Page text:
Irene Jiang

A new partnership between Buckle Up for Life and the Yale-New Haven Children’s Hospital could save hundreds of Connecticut children from death or severe injury sustained from car accidents.

Nationwide, three out of every four car seats is installed incorrectly, greatly reducing their efficacy and putting kids at risk of unnecessary injury or death in automobile crashes, said Gloria Del Castillo, child passenger safety expert and senior outreach specialist for Buckle Up for Life. To help combat this trauma sustained by children, the Yale-New Haven Children’s Hospital will implement Buckle Up for Life, an injury prevention program that trains parents on correct car seat use for their children. The program, created over a decade ago, has demonstrated its effectiveness in multiple cities across the United States, Del Castillo said. The partnership with Yale-New Haven Children’s Hospital, announced Nov. 4, will provide 700 car seats annually to the New Haven community.

“Buckle Up for Life was first conceived in 2004 at Cincinnati Children’s Hospital Medical Center in response to a very serious issue,” Del Castillo said in a Tuesday email to the News. “The medical staff kept seeing children come in the emergency room with devastating injuries from crashes — injuries that could have been prevented or greatly reduced if they had only been buckled up or properly secured in a car seat.”

Yale-New Haven Children’s Hospital will work with Buckle Up for Life in New Haven to increase the safety of city children, according to the Buckle Up for Life press release Nov. 4, 2015. The program takes a “whole family approach” – children, teenagers and adults – to get everyone to use the appropriate restraint while in the car, said Pina Violano, Yale-New Haven Children’s Hospital’s Manager for Injury Prevention, Community Outreach and Research.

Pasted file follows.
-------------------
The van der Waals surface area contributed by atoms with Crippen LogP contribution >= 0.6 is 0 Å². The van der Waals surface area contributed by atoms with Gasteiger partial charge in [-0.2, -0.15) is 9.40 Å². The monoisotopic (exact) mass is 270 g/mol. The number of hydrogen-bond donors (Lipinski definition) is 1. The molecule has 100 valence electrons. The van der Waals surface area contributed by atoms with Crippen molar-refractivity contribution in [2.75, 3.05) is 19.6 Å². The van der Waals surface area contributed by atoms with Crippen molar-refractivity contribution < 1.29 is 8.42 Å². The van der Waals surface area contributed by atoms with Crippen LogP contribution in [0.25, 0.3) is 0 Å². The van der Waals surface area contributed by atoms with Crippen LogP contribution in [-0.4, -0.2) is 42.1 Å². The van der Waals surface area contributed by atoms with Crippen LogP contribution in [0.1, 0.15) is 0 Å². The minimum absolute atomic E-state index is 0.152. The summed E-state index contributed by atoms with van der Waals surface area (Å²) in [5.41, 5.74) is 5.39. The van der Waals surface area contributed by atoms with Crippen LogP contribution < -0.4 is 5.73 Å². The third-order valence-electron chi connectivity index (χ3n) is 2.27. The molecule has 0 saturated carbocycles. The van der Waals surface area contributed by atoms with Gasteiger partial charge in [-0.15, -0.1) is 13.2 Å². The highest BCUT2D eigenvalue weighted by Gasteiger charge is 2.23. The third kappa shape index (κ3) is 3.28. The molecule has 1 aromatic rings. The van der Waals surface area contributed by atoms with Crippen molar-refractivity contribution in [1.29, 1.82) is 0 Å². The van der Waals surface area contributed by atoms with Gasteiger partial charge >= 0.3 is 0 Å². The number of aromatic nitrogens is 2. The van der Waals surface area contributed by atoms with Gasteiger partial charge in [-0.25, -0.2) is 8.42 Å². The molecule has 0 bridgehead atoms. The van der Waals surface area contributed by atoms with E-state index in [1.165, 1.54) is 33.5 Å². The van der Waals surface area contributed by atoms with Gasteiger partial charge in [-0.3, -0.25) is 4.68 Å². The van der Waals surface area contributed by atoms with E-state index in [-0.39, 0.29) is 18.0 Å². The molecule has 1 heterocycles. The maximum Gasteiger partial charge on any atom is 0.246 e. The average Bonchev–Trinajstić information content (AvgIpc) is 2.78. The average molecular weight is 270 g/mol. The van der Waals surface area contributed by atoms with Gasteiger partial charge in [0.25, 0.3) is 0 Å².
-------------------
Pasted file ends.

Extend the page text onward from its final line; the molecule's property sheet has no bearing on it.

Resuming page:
“We want everybody from every age to buckle up correctly,” she said.

Because of the partnership, Buckle Up for Life now has over 700 car seats a year to put out into the community, she added.

Violano emphasized that parents do want to keep their children safe, but that they may not always have the necessary information to do so. Selecting a proper car seat — a choice which should be based on children’s height and weight — and installing it correctly in different car models, can be challenging even for highly educated caregivers, she added.

In a Monday email, Yale-New Haven Children’s Hospital Community Educator Monica Lucas, said that not every “car seat or vehicle seat is made the same.” She noted that some car seats fit differently in different cars, creating room for error for parents and caregivers during installation.

Buckle Up for Life is designed to address these challenges. Violano noted that the simplified way the program provides the materials is a key component in its success.  Parents are required to attend educational sessions in order to receive a free car seat, since a car seat’s efficacy is highly dependent on correct installation, she said. The Yale-New Haven Children’s Hospital’s partnership fits into the larger Buckle Up for Life framework, which typically reaches families by partnering with local children’s hospitals and community organizations, Del Castillo said.

Del Castillo highlighted the importance of trained specialists working closely with the entire family to educate them about all aspects of vehicle safety in a culturally sensitive way. For instance, in many cities the program is taught by Spanish-speaking child passenger safety technicians.

“Our approach is also effective because we get the buy-in from community leaders who endorse our message and help us make safety a priority in their communities,” she said.

Nevertheless, the program does grapple with various challenges. Lucas cited education and genuine community involvement as two variables in Buckle Up for Life’s success. She noted that some people “just hear the word ‘free’ car seat and … don’t always fully grasp the educational component” of the program. Other times, Buckle Up for Life can be difficult to implement due to a shortage of CPS-certified technicians, she said.

According to the National Center for Injury Prevention and Control, unintentional motor vehicle crashes are the leading cause of injury death among children ages five to 14.